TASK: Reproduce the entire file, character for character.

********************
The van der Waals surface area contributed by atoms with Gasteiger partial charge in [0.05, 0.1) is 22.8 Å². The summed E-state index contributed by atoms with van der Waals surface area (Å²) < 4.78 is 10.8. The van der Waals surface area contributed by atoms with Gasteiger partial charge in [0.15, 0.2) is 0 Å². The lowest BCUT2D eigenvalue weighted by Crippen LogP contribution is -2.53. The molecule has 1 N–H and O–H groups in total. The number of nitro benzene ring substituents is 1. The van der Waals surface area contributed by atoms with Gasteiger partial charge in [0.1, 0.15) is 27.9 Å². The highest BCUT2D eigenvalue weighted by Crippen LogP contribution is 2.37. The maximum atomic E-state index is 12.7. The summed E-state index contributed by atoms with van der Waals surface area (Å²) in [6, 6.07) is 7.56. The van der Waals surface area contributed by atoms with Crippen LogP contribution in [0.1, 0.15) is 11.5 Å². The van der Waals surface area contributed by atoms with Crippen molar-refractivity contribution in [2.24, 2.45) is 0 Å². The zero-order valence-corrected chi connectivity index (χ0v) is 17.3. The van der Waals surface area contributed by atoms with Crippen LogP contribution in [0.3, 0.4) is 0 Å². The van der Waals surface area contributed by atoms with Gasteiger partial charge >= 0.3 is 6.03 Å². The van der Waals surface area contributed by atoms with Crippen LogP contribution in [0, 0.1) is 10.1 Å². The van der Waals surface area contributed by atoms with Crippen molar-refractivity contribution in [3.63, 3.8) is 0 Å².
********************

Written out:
The van der Waals surface area contributed by atoms with Gasteiger partial charge in [0.05, 0.1) is 22.8 Å². The summed E-state index contributed by atoms with van der Waals surface area (Å²) < 4.78 is 10.8. The van der Waals surface area contributed by atoms with Gasteiger partial charge in [0.15, 0.2) is 0 Å². The lowest BCUT2D eigenvalue weighted by Crippen LogP contribution is -2.53. The molecule has 1 N–H and O–H groups in total. The number of nitro benzene ring substituents is 1. The van der Waals surface area contributed by atoms with Gasteiger partial charge in [0.1, 0.15) is 27.9 Å². The highest BCUT2D eigenvalue weighted by Crippen LogP contribution is 2.37. The maximum atomic E-state index is 12.7. The summed E-state index contributed by atoms with van der Waals surface area (Å²) in [6, 6.07) is 7.56. The van der Waals surface area contributed by atoms with Crippen LogP contribution in [0.1, 0.15) is 11.5 Å². The van der Waals surface area contributed by atoms with Crippen molar-refractivity contribution in [2.24, 2.45) is 0 Å². The zero-order valence-corrected chi connectivity index (χ0v) is 17.3. The van der Waals surface area contributed by atoms with Crippen LogP contribution in [0.3, 0.4) is 0 Å². The van der Waals surface area contributed by atoms with Gasteiger partial charge >= 0.3 is 6.03 Å². The van der Waals surface area contributed by atoms with Crippen LogP contribution in [0, 0.1) is 10.1 Å². The van der Waals surface area contributed by atoms with Crippen molar-refractivity contribution in [3.63, 3.8) is 0 Å².